Today, the Public Accounts Committee published a report on the regulation of the private rented sector (PRS).
Ben Beadle, Chief Executive of the National Residential Landlords Association (NRLA), provided oral evidence for the report.
He comments: “Today’s report rightly makes the case for a comprehensive, data driven strategy for the private rented sector. Too often reforms have been piecemeal, based on insufficient information to understand their true impact or how workable they are. Such a strategy needs to include assessing the impact of reforms on the supply of homes for rent at a time when demand for them is soaring.
“We agree with the Committee’s concerns about the postcode lottery that exists in tackling rogue and criminal landlords. Tenants and responsible landlords are being let down by the pitiful lack of enforcement action by councils using the array of powers available to clamp down on bad practice in the sector. Our research shows however that landlord licensing schemes are not a panacea to improving this.
“As Ministers prepare to publish plans for further reform, they should heed the Committee’s call for them to better understand the enforcement needs and capacity of local authorities.”
Dan Wilson Craw, Deputy Director, Generation Rent, comments: “None of us should have to live in a home that could make us ill, but it can be an uphill struggle for private renters to get landlords to fix anything.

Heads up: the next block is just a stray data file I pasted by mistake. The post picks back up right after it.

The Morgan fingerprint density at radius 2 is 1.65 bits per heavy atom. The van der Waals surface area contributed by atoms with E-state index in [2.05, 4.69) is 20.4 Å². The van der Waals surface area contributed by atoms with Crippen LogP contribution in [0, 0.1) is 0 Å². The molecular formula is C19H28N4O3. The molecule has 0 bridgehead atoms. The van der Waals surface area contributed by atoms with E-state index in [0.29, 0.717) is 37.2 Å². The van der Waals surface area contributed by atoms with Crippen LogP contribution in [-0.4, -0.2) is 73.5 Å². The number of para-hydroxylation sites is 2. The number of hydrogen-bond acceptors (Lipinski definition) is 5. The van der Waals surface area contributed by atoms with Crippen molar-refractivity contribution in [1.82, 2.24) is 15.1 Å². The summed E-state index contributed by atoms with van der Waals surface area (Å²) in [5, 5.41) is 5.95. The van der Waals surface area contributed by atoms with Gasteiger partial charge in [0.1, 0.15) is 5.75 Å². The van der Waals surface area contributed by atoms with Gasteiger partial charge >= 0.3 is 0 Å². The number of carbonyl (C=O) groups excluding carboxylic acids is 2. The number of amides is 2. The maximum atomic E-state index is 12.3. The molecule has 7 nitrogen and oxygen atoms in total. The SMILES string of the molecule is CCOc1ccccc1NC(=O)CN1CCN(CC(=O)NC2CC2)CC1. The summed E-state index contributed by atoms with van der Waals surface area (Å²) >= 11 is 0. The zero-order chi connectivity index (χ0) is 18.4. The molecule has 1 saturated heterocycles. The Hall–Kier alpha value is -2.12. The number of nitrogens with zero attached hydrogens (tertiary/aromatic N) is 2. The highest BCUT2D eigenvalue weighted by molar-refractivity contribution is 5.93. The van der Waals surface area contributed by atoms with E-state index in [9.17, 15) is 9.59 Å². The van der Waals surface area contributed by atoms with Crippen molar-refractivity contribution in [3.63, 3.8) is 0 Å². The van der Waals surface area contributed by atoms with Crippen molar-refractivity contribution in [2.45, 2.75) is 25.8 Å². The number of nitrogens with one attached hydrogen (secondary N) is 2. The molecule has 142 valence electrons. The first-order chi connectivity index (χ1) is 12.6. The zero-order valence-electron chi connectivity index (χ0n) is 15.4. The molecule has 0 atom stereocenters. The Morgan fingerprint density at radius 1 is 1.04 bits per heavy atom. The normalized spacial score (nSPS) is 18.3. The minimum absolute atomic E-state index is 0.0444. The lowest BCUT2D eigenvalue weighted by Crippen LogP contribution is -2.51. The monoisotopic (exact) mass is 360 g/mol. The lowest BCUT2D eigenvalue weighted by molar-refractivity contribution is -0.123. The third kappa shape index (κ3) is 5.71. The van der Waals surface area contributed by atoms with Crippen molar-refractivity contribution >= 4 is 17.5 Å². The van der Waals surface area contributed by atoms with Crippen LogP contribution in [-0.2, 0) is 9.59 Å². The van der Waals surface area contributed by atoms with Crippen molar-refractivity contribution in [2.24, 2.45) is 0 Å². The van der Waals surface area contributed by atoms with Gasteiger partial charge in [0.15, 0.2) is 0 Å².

“It’s possible to take a landlord to court, or raise a complaint with your letting agent’s redress scheme, but the fact that a landlord can evict you without needing a reason puts many tenants off complaining in the first place. As he designs a new tenancy system, Michael Gove must make sure landlords cannot use threats to avoid their responsibilities.
“As well as more secure tenancies, tenants need better support from councils in dealing with negligent landlords, and a national landlord register is an essential part of this. Requiring landlords to register their properties would help to raise awareness of renters’ rights, give councils the intelligence they need to enforce the law effectively, and help the government understand what further changes are needed.”